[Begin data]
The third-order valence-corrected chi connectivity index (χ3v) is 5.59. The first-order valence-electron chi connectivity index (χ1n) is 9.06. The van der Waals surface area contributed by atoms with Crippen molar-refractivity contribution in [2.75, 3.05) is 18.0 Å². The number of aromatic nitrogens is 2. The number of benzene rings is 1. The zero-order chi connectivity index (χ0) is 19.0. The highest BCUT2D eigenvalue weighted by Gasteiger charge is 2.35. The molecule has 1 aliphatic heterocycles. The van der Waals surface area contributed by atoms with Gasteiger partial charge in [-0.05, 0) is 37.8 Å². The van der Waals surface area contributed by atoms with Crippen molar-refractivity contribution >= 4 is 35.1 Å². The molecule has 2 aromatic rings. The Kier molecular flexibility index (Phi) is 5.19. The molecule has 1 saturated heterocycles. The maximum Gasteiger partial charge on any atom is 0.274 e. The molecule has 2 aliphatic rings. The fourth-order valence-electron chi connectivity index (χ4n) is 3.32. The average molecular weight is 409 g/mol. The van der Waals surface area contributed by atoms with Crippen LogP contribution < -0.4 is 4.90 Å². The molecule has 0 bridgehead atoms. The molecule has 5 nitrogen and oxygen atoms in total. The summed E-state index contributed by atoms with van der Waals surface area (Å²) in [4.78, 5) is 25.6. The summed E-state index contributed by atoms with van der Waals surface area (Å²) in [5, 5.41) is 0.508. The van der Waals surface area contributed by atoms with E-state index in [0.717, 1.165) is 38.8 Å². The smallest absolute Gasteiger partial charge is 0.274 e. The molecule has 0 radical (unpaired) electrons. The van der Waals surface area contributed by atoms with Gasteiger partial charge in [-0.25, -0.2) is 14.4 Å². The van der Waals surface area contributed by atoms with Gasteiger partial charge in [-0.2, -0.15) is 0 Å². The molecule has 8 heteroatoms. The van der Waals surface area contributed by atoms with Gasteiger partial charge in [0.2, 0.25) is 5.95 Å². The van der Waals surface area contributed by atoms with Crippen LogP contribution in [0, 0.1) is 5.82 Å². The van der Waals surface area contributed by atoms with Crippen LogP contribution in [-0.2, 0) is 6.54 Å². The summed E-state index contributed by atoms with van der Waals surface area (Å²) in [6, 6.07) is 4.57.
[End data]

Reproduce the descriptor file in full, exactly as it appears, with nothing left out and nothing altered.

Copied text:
The third-order valence-corrected chi connectivity index (χ3v) is 5.59. The first-order valence-electron chi connectivity index (χ1n) is 9.06. The van der Waals surface area contributed by atoms with Crippen molar-refractivity contribution in [2.75, 3.05) is 18.0 Å². The number of aromatic nitrogens is 2. The number of benzene rings is 1. The zero-order chi connectivity index (χ0) is 19.0. The highest BCUT2D eigenvalue weighted by Gasteiger charge is 2.35. The molecule has 1 aliphatic heterocycles. The van der Waals surface area contributed by atoms with Gasteiger partial charge in [-0.05, 0) is 37.8 Å². The van der Waals surface area contributed by atoms with Crippen molar-refractivity contribution >= 4 is 35.1 Å². The molecule has 2 aromatic rings. The Kier molecular flexibility index (Phi) is 5.19. The molecule has 1 saturated heterocycles. The maximum Gasteiger partial charge on any atom is 0.274 e. The molecule has 2 aliphatic rings. The fourth-order valence-electron chi connectivity index (χ4n) is 3.32. The average molecular weight is 409 g/mol. The van der Waals surface area contributed by atoms with Crippen LogP contribution < -0.4 is 4.90 Å². The molecule has 0 bridgehead atoms. The molecule has 5 nitrogen and oxygen atoms in total. The summed E-state index contributed by atoms with van der Waals surface area (Å²) in [4.78, 5) is 25.6. The summed E-state index contributed by atoms with van der Waals surface area (Å²) in [5, 5.41) is 0.508. The van der Waals surface area contributed by atoms with E-state index in [0.717, 1.165) is 38.8 Å². The smallest absolute Gasteiger partial charge is 0.274 e. The molecule has 0 radical (unpaired) electrons. The van der Waals surface area contributed by atoms with Gasteiger partial charge in [-0.25, -0.2) is 14.4 Å². The van der Waals surface area contributed by atoms with Gasteiger partial charge in [-0.2, -0.15) is 0 Å². The molecule has 8 heteroatoms. The van der Waals surface area contributed by atoms with Gasteiger partial charge in [0.2, 0.25) is 5.95 Å². The van der Waals surface area contributed by atoms with Crippen LogP contribution in [0, 0.1) is 5.82 Å². The van der Waals surface area contributed by atoms with Crippen LogP contribution in [-0.2, 0) is 6.54 Å². The summed E-state index contributed by atoms with van der Waals surface area (Å²) in [6, 6.07) is 4.57.